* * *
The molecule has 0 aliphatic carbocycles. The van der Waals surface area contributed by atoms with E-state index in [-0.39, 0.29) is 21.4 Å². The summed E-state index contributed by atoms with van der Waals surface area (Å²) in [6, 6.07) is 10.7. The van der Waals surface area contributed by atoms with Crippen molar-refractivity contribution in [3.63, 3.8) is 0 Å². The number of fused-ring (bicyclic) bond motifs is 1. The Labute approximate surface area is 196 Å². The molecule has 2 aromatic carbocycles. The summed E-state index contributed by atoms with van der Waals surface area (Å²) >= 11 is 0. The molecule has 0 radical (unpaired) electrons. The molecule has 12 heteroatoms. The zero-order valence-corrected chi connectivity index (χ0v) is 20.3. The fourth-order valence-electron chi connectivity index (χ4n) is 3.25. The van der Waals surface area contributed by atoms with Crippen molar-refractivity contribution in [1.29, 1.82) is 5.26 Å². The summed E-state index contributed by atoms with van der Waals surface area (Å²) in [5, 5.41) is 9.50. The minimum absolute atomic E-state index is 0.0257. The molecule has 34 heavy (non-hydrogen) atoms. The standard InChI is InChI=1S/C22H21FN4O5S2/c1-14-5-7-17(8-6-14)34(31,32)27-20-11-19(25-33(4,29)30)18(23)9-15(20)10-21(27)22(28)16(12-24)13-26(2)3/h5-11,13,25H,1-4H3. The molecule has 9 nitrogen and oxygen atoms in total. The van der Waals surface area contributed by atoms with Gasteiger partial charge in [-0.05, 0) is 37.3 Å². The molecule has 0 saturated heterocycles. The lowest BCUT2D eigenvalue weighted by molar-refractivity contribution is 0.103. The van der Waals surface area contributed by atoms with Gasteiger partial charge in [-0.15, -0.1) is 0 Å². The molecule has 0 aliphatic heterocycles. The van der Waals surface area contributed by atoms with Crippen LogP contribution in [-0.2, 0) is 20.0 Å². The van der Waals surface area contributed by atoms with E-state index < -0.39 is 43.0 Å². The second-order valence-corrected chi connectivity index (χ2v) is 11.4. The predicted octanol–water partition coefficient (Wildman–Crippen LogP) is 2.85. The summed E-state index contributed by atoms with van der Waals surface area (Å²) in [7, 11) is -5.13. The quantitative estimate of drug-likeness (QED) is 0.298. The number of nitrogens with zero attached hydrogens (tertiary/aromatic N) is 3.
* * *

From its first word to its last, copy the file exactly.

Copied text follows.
The molecule has 0 aliphatic carbocycles. The van der Waals surface area contributed by atoms with E-state index in [-0.39, 0.29) is 21.4 Å². The summed E-state index contributed by atoms with van der Waals surface area (Å²) in [6, 6.07) is 10.7. The van der Waals surface area contributed by atoms with Crippen molar-refractivity contribution in [3.63, 3.8) is 0 Å². The number of fused-ring (bicyclic) bond motifs is 1. The Labute approximate surface area is 196 Å². The molecule has 2 aromatic carbocycles. The summed E-state index contributed by atoms with van der Waals surface area (Å²) >= 11 is 0. The molecule has 0 radical (unpaired) electrons. The molecule has 12 heteroatoms. The zero-order valence-corrected chi connectivity index (χ0v) is 20.3. The fourth-order valence-electron chi connectivity index (χ4n) is 3.25. The van der Waals surface area contributed by atoms with Crippen molar-refractivity contribution in [1.29, 1.82) is 5.26 Å². The summed E-state index contributed by atoms with van der Waals surface area (Å²) in [5, 5.41) is 9.50. The minimum absolute atomic E-state index is 0.0257. The molecule has 34 heavy (non-hydrogen) atoms. The standard InChI is InChI=1S/C22H21FN4O5S2/c1-14-5-7-17(8-6-14)34(31,32)27-20-11-19(25-33(4,29)30)18(23)9-15(20)10-21(27)22(28)16(12-24)13-26(2)3/h5-11,13,25H,1-4H3. The molecule has 9 nitrogen and oxygen atoms in total. The van der Waals surface area contributed by atoms with Gasteiger partial charge in [-0.05, 0) is 37.3 Å². The molecule has 0 saturated heterocycles. The lowest BCUT2D eigenvalue weighted by molar-refractivity contribution is 0.103. The van der Waals surface area contributed by atoms with Gasteiger partial charge in [-0.15, -0.1) is 0 Å². The molecule has 0 aliphatic heterocycles. The van der Waals surface area contributed by atoms with Crippen LogP contribution in [-0.2, 0) is 20.0 Å². The van der Waals surface area contributed by atoms with E-state index < -0.39 is 43.0 Å². The second-order valence-corrected chi connectivity index (χ2v) is 11.4. The predicted octanol–water partition coefficient (Wildman–Crippen LogP) is 2.85. The summed E-state index contributed by atoms with van der Waals surface area (Å²) in [7, 11) is -5.13. The quantitative estimate of drug-likeness (QED) is 0.298. The number of nitrogens with zero attached hydrogens (tertiary/aromatic N) is 3.